Beyond playing the multiplayer events against bots (and thus missing the point), the only other option for those opting to go alone are a selection of obstacle and target challenge rooms. This is where the game falls apart and rage ultimately wins out. While fun in multiplayer with friends, that bizarre control scheme is far too volatile for anything resembling score/time chasing events. The committed will certainly be able to improve their time and accuracy for these events, but for the majority, only anger, confusion and tears await. It’s simply too hard to know where you have gone wrong, and as any Dark Souls fan will tell you, high difficult is fine as long as you are aware that it’s your fault when you are killed. In those kind of games, you put up with the constant death because you know that you’re dead because you weren’t good enough – here, it all feels far too random with seemingly decent runs scuppered by your narwhal having an unexpected and wholly infuriating epileptic fit. It’s just not fun.
In local co-op, Starwhal is an incredibly enjoyable experience. It can bring gamers and non-gamers together and essentially place them all on a level playing field. The control scheme is as simple as it gets, but that unique method of movement gives just about anyone a chance of coming out on top. The relatively random nature of the gameplay ensures that it is not well suited to extended play, but as something that can be pulled out at parties, Starwhal is a huge success. As good as the local multiplayer can be though, the same can’t be said for the single player offering. Developer, Breakfall have certainly given it a go, but regardless of the decent selection of challenges available, the control scheme is just too random for it to work in conjunction with more traditional, skill-based objectives. Still, despite the single player being more infuriating than fun and the additional multiplayer modes proving little more than filler, when at its best, Starwhal is a truly bonkers multiplayer masterpiece.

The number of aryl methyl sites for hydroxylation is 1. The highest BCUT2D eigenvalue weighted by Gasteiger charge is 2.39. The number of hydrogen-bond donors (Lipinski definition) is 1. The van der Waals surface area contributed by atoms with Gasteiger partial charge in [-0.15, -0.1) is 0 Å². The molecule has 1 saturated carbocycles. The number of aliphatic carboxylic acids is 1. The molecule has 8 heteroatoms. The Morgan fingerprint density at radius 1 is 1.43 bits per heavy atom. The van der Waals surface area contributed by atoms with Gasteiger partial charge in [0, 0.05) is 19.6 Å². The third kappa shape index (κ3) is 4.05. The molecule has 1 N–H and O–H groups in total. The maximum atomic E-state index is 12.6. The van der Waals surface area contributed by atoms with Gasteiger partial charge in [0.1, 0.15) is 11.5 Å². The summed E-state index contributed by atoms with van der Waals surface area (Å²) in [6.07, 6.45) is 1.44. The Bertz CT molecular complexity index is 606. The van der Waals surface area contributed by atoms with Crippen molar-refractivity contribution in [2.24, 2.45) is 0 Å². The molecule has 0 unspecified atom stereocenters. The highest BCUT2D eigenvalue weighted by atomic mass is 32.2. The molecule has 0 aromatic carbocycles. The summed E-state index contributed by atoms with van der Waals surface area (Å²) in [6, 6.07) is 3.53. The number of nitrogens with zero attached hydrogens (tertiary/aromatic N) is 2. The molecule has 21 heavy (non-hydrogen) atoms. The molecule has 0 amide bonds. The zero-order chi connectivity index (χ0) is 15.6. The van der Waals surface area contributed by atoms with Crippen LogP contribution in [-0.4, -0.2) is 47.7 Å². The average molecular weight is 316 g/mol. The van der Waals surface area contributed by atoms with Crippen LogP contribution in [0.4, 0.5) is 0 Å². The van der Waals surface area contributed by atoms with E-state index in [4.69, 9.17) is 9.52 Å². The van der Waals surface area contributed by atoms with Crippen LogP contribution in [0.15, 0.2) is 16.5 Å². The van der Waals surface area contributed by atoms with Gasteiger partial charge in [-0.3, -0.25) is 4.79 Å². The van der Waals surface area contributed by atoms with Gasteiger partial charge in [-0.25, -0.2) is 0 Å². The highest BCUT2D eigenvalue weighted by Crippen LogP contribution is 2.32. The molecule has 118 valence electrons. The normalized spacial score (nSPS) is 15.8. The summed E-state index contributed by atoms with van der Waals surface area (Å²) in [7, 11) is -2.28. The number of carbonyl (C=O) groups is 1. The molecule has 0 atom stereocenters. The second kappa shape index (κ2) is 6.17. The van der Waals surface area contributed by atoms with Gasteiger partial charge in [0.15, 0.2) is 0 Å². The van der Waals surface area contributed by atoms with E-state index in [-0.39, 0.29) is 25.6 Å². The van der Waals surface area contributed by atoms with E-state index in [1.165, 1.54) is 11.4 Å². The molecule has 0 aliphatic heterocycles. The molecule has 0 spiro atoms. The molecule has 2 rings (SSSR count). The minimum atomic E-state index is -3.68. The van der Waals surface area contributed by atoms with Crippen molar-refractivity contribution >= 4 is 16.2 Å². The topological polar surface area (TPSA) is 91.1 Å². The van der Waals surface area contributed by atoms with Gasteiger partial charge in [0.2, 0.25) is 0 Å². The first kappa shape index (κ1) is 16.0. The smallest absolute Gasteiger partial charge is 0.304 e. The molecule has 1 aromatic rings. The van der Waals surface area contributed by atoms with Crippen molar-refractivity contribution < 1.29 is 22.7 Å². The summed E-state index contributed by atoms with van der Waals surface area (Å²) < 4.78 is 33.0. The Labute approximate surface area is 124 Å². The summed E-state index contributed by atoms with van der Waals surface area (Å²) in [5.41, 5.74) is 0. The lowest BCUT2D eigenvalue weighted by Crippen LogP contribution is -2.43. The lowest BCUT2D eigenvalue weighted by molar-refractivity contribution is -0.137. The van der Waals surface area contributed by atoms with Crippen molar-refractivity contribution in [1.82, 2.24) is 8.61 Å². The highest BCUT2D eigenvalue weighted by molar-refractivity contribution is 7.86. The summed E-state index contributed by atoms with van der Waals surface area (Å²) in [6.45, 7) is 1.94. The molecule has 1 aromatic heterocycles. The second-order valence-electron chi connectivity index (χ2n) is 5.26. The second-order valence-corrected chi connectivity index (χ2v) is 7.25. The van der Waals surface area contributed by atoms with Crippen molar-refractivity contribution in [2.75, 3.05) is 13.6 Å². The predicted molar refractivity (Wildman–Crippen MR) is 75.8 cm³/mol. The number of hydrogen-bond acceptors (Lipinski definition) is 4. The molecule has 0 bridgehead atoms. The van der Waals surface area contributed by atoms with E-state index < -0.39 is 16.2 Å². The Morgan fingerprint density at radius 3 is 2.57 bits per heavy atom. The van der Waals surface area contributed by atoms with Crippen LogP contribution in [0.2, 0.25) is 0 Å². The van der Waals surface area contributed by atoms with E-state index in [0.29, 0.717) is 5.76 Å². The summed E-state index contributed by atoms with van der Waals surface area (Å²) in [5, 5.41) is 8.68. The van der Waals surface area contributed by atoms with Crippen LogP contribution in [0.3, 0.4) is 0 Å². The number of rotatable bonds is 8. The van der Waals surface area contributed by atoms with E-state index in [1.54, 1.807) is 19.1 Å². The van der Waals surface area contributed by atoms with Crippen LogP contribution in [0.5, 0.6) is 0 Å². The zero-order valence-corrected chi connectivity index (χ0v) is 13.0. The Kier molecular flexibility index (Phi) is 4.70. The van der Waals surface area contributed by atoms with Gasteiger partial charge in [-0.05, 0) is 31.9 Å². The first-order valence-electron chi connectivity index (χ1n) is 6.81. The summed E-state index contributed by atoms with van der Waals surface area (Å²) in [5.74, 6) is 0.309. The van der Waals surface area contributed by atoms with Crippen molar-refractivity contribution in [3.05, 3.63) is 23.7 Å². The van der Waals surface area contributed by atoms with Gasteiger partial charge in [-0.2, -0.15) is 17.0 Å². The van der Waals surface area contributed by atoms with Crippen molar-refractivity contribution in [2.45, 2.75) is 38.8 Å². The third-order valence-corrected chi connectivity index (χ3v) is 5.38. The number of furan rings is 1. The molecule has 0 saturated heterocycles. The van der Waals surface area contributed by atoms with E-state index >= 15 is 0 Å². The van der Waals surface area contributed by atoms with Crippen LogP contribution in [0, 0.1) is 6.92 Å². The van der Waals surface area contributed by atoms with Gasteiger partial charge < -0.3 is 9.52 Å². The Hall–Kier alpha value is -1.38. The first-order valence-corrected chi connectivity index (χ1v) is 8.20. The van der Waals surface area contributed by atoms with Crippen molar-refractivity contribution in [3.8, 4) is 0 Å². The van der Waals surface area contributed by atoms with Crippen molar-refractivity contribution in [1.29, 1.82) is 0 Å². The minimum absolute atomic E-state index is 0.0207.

REVIEW CODE: A complimentary Microsoft Xbox One code was provided to Bonus Stage for this review. Please send all review code enquiries to email@example.com.